Last week I did some pair debugging with my co-worker. We had an automated acceptance test (took about 10-15 seconds to execute it) that showed the unexpected behavior - there were 9 items in a collection that should have contained 8 items.
When you are debugging a problem your goal is to find out what the hell is going on and do it as fast as you can - learning as fast as possible. After you know what the problem is and where it is located then you can concentrate on fixing the problem and making beautiful code and making tests that protect you and others from similar problems.
At the first point we discussed about implementing an "unit" test that would reproduce the problem, but we didn't do it. The point why we didn't do it was that the automated acceptance test was a sufficiently fast test already and we wouldn't really learn anything new while transforming the already available test case to a faster format. By sufficiently fast I mean that the major part of time we were spending by reading and writing code, thinking and discussing about the problem.
Based on my experience I think that you shouldn't spend time in automating/optimizing a test that already is fast enough for debugging (while debugging) - manual tests might also be OK at this point. If most time (for example 95%) is spend by thinking where the problem could be, 10 times faster test might not really speed things up at all (of course it might pay of if making the test is a very cheap operation) - when you optimize the original test case you are concentrating in the already known information and spending time. (The situation is of course a very different if the test takes 95% of your time and you have a method to optimize the test)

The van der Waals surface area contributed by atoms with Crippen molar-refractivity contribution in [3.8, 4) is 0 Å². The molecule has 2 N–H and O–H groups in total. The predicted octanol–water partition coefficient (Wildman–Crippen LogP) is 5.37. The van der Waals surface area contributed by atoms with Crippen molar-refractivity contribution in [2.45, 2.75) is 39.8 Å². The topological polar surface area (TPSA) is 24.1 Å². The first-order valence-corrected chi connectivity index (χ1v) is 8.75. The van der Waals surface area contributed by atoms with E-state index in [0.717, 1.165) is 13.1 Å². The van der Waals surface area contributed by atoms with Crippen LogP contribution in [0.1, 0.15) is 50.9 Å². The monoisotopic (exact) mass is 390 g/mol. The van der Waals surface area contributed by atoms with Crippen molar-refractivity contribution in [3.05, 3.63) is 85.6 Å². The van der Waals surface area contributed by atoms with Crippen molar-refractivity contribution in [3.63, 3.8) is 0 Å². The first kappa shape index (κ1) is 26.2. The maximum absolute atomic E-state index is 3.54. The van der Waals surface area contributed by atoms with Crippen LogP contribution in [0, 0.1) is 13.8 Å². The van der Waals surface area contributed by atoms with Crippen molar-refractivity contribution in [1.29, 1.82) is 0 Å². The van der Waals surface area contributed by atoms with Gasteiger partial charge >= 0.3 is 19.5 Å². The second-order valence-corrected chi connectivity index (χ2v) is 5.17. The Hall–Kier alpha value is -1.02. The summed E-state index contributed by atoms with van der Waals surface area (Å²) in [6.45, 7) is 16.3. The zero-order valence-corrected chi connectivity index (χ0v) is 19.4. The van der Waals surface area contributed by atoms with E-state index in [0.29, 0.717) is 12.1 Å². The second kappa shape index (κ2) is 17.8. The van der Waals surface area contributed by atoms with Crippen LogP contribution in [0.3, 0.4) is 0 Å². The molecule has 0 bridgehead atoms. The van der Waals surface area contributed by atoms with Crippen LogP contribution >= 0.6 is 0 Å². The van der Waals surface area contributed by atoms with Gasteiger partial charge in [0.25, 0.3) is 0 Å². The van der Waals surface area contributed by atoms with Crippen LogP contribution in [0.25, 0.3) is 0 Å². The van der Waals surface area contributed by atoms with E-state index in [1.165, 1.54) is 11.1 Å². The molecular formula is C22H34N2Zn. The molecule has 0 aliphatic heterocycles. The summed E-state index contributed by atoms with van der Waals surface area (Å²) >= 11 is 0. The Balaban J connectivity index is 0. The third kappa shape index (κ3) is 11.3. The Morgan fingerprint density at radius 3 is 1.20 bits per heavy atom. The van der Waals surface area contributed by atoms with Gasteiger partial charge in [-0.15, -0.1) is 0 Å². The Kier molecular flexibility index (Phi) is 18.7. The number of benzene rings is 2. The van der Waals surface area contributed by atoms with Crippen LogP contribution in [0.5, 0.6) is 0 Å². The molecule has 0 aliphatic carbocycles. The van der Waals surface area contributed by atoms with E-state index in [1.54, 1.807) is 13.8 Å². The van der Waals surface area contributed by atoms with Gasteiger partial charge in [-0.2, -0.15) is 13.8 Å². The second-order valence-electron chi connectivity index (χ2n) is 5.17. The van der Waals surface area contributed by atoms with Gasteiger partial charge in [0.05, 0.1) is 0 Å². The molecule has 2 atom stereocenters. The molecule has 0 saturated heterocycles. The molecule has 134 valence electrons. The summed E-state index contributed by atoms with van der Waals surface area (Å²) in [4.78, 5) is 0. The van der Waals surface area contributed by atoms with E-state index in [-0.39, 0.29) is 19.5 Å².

Instead you should concentrate on learning. This means finding new information that will guide you to the source of the problem. The most important things to find out first are the things that you assume to be true but aren't - test your assumptions.
There are many options that can be used for debugging purpose such as:
* Additional tests (not part of the original reproducible case)
* Debug prints (I'm working with Python and don't need to do any recompilation)
* Lucky guess fix (some might call this a scientific guess)
* Running code in a debugger
* Running code in a profiler (when we are talking about performance issues)
* Bisect (if the problem is a regression problem) - this just seems to almost automatically solve regression problems